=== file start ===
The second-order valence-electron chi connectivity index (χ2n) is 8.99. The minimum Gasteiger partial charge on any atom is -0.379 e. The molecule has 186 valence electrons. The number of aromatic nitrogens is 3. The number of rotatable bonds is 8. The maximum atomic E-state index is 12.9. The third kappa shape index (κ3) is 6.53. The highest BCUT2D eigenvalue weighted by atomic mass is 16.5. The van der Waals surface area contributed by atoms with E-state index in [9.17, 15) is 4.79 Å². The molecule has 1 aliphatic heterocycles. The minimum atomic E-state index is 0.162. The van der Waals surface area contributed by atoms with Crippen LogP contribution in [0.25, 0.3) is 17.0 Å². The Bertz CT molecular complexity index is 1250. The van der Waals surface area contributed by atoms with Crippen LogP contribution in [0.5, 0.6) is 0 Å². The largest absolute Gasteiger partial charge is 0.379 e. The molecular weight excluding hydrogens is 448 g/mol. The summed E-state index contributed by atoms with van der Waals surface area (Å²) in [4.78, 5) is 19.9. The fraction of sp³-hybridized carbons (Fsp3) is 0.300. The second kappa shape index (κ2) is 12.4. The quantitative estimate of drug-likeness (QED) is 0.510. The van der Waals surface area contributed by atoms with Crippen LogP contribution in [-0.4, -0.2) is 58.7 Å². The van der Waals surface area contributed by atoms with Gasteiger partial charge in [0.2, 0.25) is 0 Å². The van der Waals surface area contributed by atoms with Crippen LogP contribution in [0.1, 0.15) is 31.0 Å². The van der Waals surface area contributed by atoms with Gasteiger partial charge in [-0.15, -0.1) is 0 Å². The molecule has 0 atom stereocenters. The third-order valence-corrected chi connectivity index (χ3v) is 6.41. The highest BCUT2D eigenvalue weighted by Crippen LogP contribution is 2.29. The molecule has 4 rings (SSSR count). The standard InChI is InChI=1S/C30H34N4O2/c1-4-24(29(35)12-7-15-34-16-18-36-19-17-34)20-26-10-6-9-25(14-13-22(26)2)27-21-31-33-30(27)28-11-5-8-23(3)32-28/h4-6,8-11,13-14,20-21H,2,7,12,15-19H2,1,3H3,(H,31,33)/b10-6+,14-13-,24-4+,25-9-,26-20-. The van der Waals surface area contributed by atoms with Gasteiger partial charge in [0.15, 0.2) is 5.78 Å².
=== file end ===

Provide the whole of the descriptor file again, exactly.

The second-order valence-electron chi connectivity index (χ2n) is 8.99. The minimum Gasteiger partial charge on any atom is -0.379 e. The molecule has 186 valence electrons. The number of aromatic nitrogens is 3. The number of rotatable bonds is 8. The maximum atomic E-state index is 12.9. The third kappa shape index (κ3) is 6.53. The highest BCUT2D eigenvalue weighted by atomic mass is 16.5. The van der Waals surface area contributed by atoms with E-state index in [9.17, 15) is 4.79 Å². The molecule has 1 aliphatic heterocycles. The minimum atomic E-state index is 0.162. The van der Waals surface area contributed by atoms with Crippen LogP contribution in [0.25, 0.3) is 17.0 Å². The Bertz CT molecular complexity index is 1250. The van der Waals surface area contributed by atoms with Crippen LogP contribution in [0.5, 0.6) is 0 Å². The largest absolute Gasteiger partial charge is 0.379 e. The molecular weight excluding hydrogens is 448 g/mol. The summed E-state index contributed by atoms with van der Waals surface area (Å²) in [4.78, 5) is 19.9. The fraction of sp³-hybridized carbons (Fsp3) is 0.300. The second kappa shape index (κ2) is 12.4. The quantitative estimate of drug-likeness (QED) is 0.510. The van der Waals surface area contributed by atoms with Crippen LogP contribution in [-0.4, -0.2) is 58.7 Å². The van der Waals surface area contributed by atoms with Gasteiger partial charge in [0.2, 0.25) is 0 Å². The van der Waals surface area contributed by atoms with Crippen LogP contribution in [0.1, 0.15) is 31.0 Å². The van der Waals surface area contributed by atoms with Gasteiger partial charge in [-0.15, -0.1) is 0 Å². The molecule has 0 atom stereocenters. The third-order valence-corrected chi connectivity index (χ3v) is 6.41. The highest BCUT2D eigenvalue weighted by Crippen LogP contribution is 2.29. The molecule has 4 rings (SSSR count). The standard InChI is InChI=1S/C30H34N4O2/c1-4-24(29(35)12-7-15-34-16-18-36-19-17-34)20-26-10-6-9-25(14-13-22(26)2)27-21-31-33-30(27)28-11-5-8-23(3)32-28/h4-6,8-11,13-14,20-21H,2,7,12,15-19H2,1,3H3,(H,31,33)/b10-6+,14-13-,24-4+,25-9-,26-20-. The van der Waals surface area contributed by atoms with Gasteiger partial charge in [0.15, 0.2) is 5.78 Å².